When you put together your estate plan, your mind was on insurance policies, real estate, and family heirlooms. You carefully thought through who to name as a guardian for your children and beneficiary of your estate. These are all important aspects of estate planning, but a thorough plan also includes your digital assets.
What are Digital Assets?
The term digital assets refer to your online property such as accounts, domain names, memberships, subscriptions and files stored in the cloud. Your digital assets may include:
- Social media accounts (Facebook, Instagram, Twitter)
- Online financial accounts (checking, savings, credit card, investments, PayPal)
- Virtual currency
- Memberships and subscription services (Amazon Prime, Netflix)
- E-commerce accounts (eBay, Etsy)
- Email and cloud-based storage (One Drive, iCloud, Google Drive)
What Happens to Digital Assets After You Die?
Unless someone knows about and has access to your accounts, nothing may happen to your digital property. That may not seem like a big deal, but think about all the information stored in these accounts. For example, you may transfer your photos from your phone to a cloud-based storage system. It’s a convenient and safe way to maximize the storage on your phone, but your photos may be lost forever if your loved ones cannot access your account.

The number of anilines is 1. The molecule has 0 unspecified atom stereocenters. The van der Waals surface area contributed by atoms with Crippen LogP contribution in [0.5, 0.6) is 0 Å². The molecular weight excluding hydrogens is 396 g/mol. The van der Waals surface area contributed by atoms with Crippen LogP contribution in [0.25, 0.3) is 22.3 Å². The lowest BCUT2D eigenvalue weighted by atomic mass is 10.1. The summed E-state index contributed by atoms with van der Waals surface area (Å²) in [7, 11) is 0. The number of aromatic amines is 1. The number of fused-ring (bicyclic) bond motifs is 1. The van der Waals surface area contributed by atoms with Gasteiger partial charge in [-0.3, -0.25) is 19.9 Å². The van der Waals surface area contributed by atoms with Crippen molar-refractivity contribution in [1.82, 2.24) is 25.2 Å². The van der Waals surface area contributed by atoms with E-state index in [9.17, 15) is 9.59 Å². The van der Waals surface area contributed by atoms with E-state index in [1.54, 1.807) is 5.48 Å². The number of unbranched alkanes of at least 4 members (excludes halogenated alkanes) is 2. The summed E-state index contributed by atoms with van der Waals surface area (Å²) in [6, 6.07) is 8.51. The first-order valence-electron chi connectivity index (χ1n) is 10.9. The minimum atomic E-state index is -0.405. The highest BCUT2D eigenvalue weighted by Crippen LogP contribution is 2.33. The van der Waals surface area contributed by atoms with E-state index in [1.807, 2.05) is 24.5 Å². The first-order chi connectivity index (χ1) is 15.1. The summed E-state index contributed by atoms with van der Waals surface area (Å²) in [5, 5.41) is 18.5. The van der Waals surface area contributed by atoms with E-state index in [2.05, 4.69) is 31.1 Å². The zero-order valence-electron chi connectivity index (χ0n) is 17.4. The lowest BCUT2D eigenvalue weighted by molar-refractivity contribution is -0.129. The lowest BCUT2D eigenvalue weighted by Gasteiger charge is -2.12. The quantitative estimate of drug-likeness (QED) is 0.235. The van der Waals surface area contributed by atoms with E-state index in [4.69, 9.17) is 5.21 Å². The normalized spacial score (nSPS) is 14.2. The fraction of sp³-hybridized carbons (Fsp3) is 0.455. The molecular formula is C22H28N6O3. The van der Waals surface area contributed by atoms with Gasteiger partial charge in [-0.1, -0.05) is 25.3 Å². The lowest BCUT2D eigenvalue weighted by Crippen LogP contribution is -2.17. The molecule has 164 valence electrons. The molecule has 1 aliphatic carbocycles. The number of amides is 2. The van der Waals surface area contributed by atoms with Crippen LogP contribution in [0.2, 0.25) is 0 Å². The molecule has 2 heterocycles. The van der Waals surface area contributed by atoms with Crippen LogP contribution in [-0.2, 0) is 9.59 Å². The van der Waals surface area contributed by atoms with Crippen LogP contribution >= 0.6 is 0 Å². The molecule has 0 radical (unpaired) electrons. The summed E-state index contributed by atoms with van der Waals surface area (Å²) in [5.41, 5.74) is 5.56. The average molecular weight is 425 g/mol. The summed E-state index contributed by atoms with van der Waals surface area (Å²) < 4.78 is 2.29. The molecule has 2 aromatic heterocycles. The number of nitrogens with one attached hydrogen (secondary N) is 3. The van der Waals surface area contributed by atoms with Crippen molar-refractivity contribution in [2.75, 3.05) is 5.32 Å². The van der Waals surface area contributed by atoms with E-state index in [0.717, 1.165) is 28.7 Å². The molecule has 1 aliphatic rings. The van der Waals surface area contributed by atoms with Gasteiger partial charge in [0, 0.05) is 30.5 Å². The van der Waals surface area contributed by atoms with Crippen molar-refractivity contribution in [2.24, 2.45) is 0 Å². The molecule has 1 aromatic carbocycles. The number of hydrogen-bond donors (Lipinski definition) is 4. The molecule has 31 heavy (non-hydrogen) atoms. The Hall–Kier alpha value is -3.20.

Companies work hard to protect your information online, and this makes it difficult for your beneficiaries to access these accounts without your passwords. Criminal laws and data privacy laws designed to protect you from identity theft and fraud also restrict what information providers can share about your accounts. You don’t want a hacker to steal your Social Security number, but you also want your family to have access to your financial records—especially after your death.
Tips for Including Digital Assets in Your Estate Plan
There are several steps you can take now to start dealing with your digital assets. Make a list of all your online accounts including the company name, website, your username, and password. Decide which accounts your loved ones should be able to access and which ones you’d rather have deleted or destroyed. Choose an executor for your digital property and provide detailed instructions for what to do with each account.
Your estate plan should evolve as your circumstances and needs change. If it’s time to update your estate plan to include your digital assets, give us a call. We can help you review your documents and make sure that everything is in place so that your final wishes come true.